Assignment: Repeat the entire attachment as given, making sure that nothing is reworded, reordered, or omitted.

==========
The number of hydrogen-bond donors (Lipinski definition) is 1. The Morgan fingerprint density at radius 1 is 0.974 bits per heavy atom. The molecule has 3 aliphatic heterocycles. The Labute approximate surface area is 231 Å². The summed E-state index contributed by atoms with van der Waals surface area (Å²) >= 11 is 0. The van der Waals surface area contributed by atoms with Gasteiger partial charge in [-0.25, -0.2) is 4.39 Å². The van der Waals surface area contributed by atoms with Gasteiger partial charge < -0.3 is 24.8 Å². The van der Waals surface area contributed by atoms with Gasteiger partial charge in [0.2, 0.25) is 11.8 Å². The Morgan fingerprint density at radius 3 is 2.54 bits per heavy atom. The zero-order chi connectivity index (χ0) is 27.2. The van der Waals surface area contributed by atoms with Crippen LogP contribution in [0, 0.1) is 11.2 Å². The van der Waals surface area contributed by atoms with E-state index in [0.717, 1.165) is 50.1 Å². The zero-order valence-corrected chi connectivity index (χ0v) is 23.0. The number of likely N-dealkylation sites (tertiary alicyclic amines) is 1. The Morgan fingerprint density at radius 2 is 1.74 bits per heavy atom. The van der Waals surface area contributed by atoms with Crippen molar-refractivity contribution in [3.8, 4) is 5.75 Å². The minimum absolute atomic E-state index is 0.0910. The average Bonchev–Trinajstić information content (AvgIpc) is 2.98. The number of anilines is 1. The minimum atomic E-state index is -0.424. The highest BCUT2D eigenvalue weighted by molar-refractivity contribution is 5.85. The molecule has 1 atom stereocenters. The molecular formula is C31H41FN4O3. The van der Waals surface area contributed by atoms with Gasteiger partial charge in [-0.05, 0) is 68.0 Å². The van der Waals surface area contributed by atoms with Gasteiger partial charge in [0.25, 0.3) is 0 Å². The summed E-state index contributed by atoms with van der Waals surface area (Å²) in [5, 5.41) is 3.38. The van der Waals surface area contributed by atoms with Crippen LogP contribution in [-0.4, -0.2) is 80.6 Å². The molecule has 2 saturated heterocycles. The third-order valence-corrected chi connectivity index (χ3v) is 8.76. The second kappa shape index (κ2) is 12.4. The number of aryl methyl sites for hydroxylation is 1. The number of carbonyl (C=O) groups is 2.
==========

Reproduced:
The number of hydrogen-bond donors (Lipinski definition) is 1. The Morgan fingerprint density at radius 1 is 0.974 bits per heavy atom. The molecule has 3 aliphatic heterocycles. The Labute approximate surface area is 231 Å². The summed E-state index contributed by atoms with van der Waals surface area (Å²) >= 11 is 0. The van der Waals surface area contributed by atoms with Gasteiger partial charge in [-0.25, -0.2) is 4.39 Å². The van der Waals surface area contributed by atoms with Gasteiger partial charge < -0.3 is 24.8 Å². The van der Waals surface area contributed by atoms with Gasteiger partial charge in [0.2, 0.25) is 11.8 Å². The Morgan fingerprint density at radius 3 is 2.54 bits per heavy atom. The zero-order chi connectivity index (χ0) is 27.2. The van der Waals surface area contributed by atoms with Crippen LogP contribution in [0, 0.1) is 11.2 Å². The van der Waals surface area contributed by atoms with E-state index in [0.717, 1.165) is 50.1 Å². The zero-order valence-corrected chi connectivity index (χ0v) is 23.0. The number of likely N-dealkylation sites (tertiary alicyclic amines) is 1. The Morgan fingerprint density at radius 2 is 1.74 bits per heavy atom. The van der Waals surface area contributed by atoms with Crippen molar-refractivity contribution in [3.8, 4) is 5.75 Å². The minimum absolute atomic E-state index is 0.0910. The average Bonchev–Trinajstić information content (AvgIpc) is 2.98. The number of anilines is 1. The minimum atomic E-state index is -0.424. The highest BCUT2D eigenvalue weighted by molar-refractivity contribution is 5.85. The molecule has 1 atom stereocenters. The molecular formula is C31H41FN4O3. The van der Waals surface area contributed by atoms with Gasteiger partial charge in [-0.05, 0) is 68.0 Å². The van der Waals surface area contributed by atoms with Gasteiger partial charge in [0.25, 0.3) is 0 Å². The summed E-state index contributed by atoms with van der Waals surface area (Å²) in [5, 5.41) is 3.38. The van der Waals surface area contributed by atoms with Crippen LogP contribution in [-0.4, -0.2) is 80.6 Å². The molecule has 2 saturated heterocycles. The third-order valence-corrected chi connectivity index (χ3v) is 8.76. The second kappa shape index (κ2) is 12.4. The number of aryl methyl sites for hydroxylation is 1. The number of carbonyl (C=O) groups is 2.